Reimagining Equitable Communities

Mural by Nick Kuszyk at The Prelude, a White Plains Housing Authority building (photo credit: Margaret Fox)

Whether a mural, mosaic tile, bike rack or sculpture, public works of art can be transformative. They enliven our shared spaces and signal to both residents and visitors that this space is unique and special for everyone. With a $50,000 grant through the National Endowment for the Arts’s (NEA) Our Town program, ArtsWestchester and the White Plains Housing Authority, with its development partner Trinity Financial, will be able to use the arts to transform one of the Housing Authority’s properties into a unique, creativity-infused neighborhood. 

Brookfield Commons represents a multi-million dollar investment in a refreshed vision for equitable and inclusive communities. Over the next ten years, Brookfield will replace the current Winbrook Housing Complex. The plan includes new energy-efficient buildings, recreation spaces and various amenities, including bike racks, rooftop terraces, walking paths and outdoor sitting and play areas. A goal of the redevelopment is to foster an environment that will not only change non-residents’ perceptions of affordable housing, but will also change residents’ self-perception. With this support from NEA, the arts will be an integral part of the plan.

Whereas in many cases artists are invited to bring work to a location after construction is finished, this Brookfield Commons project invites artists and residents to both be part of the visioning of the campus when it is still in the design phase. The grant will allow for both an artist-in-residence program and the development of an overarching master plan for the implementation of arts and culture into Brookfield Commons. The project will explore all possibilities for public art, from sculptural entranceways to artist-designed signage.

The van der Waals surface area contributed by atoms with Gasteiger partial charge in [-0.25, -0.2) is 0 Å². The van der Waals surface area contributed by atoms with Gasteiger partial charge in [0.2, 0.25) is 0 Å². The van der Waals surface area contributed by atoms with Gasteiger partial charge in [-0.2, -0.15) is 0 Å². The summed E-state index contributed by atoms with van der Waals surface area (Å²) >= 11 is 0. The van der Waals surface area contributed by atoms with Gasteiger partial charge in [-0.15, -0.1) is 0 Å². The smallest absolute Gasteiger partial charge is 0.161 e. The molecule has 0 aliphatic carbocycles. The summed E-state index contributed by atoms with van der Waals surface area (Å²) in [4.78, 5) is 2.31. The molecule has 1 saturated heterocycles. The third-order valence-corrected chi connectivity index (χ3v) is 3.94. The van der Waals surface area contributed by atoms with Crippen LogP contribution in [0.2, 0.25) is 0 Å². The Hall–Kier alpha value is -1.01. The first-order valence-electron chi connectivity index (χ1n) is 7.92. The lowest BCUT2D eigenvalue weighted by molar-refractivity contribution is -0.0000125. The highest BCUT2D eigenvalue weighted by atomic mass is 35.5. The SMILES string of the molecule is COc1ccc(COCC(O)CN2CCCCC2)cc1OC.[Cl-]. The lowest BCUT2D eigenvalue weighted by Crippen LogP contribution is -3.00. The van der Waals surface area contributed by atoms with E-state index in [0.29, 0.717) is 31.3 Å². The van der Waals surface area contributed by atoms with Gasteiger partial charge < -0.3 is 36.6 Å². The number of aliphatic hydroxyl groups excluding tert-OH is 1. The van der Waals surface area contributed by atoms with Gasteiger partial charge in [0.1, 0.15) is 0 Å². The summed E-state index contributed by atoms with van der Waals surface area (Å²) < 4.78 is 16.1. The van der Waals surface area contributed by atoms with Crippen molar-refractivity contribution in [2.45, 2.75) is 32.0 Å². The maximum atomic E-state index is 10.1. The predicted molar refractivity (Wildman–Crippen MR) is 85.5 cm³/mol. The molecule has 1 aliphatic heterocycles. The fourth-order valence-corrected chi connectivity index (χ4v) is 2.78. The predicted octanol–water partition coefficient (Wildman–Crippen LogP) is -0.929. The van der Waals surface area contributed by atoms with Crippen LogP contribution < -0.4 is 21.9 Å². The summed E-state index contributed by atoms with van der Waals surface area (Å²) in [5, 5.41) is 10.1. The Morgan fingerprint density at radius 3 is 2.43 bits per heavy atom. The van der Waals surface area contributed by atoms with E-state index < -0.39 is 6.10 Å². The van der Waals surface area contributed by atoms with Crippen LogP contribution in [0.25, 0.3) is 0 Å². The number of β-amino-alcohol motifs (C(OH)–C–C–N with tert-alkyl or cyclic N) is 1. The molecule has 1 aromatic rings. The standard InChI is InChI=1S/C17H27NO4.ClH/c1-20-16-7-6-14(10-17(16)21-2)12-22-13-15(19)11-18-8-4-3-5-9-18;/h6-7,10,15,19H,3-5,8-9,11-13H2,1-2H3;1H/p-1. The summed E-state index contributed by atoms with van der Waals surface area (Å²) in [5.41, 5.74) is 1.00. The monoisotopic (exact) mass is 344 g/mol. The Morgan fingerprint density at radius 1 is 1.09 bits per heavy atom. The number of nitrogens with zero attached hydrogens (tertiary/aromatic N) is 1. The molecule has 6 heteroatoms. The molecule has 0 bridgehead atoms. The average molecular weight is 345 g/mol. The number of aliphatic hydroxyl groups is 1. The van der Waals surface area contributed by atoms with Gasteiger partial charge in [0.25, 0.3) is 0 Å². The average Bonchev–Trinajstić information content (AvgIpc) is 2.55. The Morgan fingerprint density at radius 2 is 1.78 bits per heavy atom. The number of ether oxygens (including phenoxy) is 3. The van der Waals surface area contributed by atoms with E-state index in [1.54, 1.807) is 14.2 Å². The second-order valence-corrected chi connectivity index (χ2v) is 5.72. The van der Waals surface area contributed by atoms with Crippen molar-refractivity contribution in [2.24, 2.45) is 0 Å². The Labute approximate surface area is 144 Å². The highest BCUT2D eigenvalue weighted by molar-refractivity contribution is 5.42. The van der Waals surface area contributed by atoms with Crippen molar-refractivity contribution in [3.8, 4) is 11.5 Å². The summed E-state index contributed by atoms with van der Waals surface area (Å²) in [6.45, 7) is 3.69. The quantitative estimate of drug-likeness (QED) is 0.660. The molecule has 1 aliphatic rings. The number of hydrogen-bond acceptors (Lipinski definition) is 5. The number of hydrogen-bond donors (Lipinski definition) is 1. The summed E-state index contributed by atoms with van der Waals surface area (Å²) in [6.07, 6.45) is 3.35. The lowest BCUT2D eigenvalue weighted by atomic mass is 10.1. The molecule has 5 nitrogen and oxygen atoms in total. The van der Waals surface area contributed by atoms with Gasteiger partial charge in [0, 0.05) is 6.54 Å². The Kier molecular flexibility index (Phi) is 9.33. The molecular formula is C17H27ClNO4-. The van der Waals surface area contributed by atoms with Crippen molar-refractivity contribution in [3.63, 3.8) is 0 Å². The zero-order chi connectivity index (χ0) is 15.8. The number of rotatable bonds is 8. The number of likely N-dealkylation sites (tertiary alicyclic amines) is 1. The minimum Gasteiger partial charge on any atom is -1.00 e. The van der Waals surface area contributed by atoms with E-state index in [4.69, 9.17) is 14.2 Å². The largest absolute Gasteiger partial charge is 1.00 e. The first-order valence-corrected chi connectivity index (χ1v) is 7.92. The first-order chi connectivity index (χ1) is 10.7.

ArtsWestchester and the White Plains Housing Authority have long shared a vision for making the arts integral to, and integrated into, the Westchester community. Together, the organizations have collaborated on murals, and on the ArtsWestchester ArtsMobile, to bring the arts to people where they live and gather. The Our Town award advances this collaboration to a new level, creating a partnership with the potential to be a national model for the future of public housing.

A version of this article first appeared in the June issue of ArtsNews, ArtsWestchester’s monthly publication. ArtsNews is distributed throughout Westchester County. A digital copy is also available at

About ArtsWestchester

For more than 50 years, ArtsWestchester has been the community’s connection to the arts. Founded in 1965, it is the largest private not-for-profit arts council in New York State. Its mission is to create an equitable, inclusive, vibrant and sustainable Westchester County in which the arts are integral to and integrated into every facet of life. ArtsWestchester provides programs and services that enrich the lives of everyone in Westchester County. ArtsWestchester helps fund concerts, exhibitions and plays through grants; brings artists into schools and community centers; advocates for the arts; and builds audiences through diverse marketing initiatives. In 1998, ArtsWestchester purchased the nine-story neo-classical bank building at 31 Mamaroneck Avenue which has since been transformed into a multi-use resource for artists, cultural organizations and the community. A two-story gallery is located on the first floor of ArtsWestchester’s historic building on Mamaroneck Avenue.